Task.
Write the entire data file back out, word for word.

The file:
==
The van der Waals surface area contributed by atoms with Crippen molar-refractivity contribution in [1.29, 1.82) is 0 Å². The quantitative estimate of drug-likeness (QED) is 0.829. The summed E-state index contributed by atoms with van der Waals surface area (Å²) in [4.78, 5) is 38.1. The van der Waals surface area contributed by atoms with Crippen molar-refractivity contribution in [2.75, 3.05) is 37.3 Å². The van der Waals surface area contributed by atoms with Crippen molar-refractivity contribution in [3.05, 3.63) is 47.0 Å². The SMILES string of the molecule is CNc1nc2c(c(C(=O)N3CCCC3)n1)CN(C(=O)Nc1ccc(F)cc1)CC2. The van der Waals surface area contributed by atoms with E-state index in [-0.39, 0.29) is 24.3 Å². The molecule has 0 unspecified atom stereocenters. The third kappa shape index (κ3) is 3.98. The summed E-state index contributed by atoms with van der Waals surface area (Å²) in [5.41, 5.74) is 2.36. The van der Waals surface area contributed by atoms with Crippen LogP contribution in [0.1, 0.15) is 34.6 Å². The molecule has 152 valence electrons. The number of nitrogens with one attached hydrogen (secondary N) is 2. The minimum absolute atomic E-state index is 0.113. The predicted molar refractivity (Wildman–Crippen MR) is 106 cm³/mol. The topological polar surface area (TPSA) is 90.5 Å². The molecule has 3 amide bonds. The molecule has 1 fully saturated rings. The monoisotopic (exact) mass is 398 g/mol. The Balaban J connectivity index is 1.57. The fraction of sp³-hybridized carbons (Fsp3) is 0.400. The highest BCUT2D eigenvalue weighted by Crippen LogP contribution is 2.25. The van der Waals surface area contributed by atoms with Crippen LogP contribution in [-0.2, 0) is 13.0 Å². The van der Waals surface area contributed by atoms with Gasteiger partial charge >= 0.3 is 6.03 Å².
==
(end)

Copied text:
The van der Waals surface area contributed by atoms with Crippen molar-refractivity contribution in [1.29, 1.82) is 0 Å². The quantitative estimate of drug-likeness (QED) is 0.829. The summed E-state index contributed by atoms with van der Waals surface area (Å²) in [4.78, 5) is 38.1. The van der Waals surface area contributed by atoms with Crippen molar-refractivity contribution in [2.75, 3.05) is 37.3 Å². The van der Waals surface area contributed by atoms with Crippen molar-refractivity contribution in [3.05, 3.63) is 47.0 Å². The SMILES string of the molecule is CNc1nc2c(c(C(=O)N3CCCC3)n1)CN(C(=O)Nc1ccc(F)cc1)CC2. The van der Waals surface area contributed by atoms with E-state index in [-0.39, 0.29) is 24.3 Å². The molecule has 0 unspecified atom stereocenters. The third kappa shape index (κ3) is 3.98. The summed E-state index contributed by atoms with van der Waals surface area (Å²) in [5.41, 5.74) is 2.36. The van der Waals surface area contributed by atoms with Crippen LogP contribution in [0.1, 0.15) is 34.6 Å². The molecule has 152 valence electrons. The number of nitrogens with one attached hydrogen (secondary N) is 2. The minimum absolute atomic E-state index is 0.113. The predicted molar refractivity (Wildman–Crippen MR) is 106 cm³/mol. The topological polar surface area (TPSA) is 90.5 Å². The molecule has 3 amide bonds. The molecule has 1 fully saturated rings. The monoisotopic (exact) mass is 398 g/mol. The Balaban J connectivity index is 1.57. The fraction of sp³-hybridized carbons (Fsp3) is 0.400. The highest BCUT2D eigenvalue weighted by Crippen LogP contribution is 2.25. The van der Waals surface area contributed by atoms with Crippen LogP contribution in [-0.2, 0) is 13.0 Å². The van der Waals surface area contributed by atoms with Gasteiger partial charge >= 0.3 is 6.03 Å².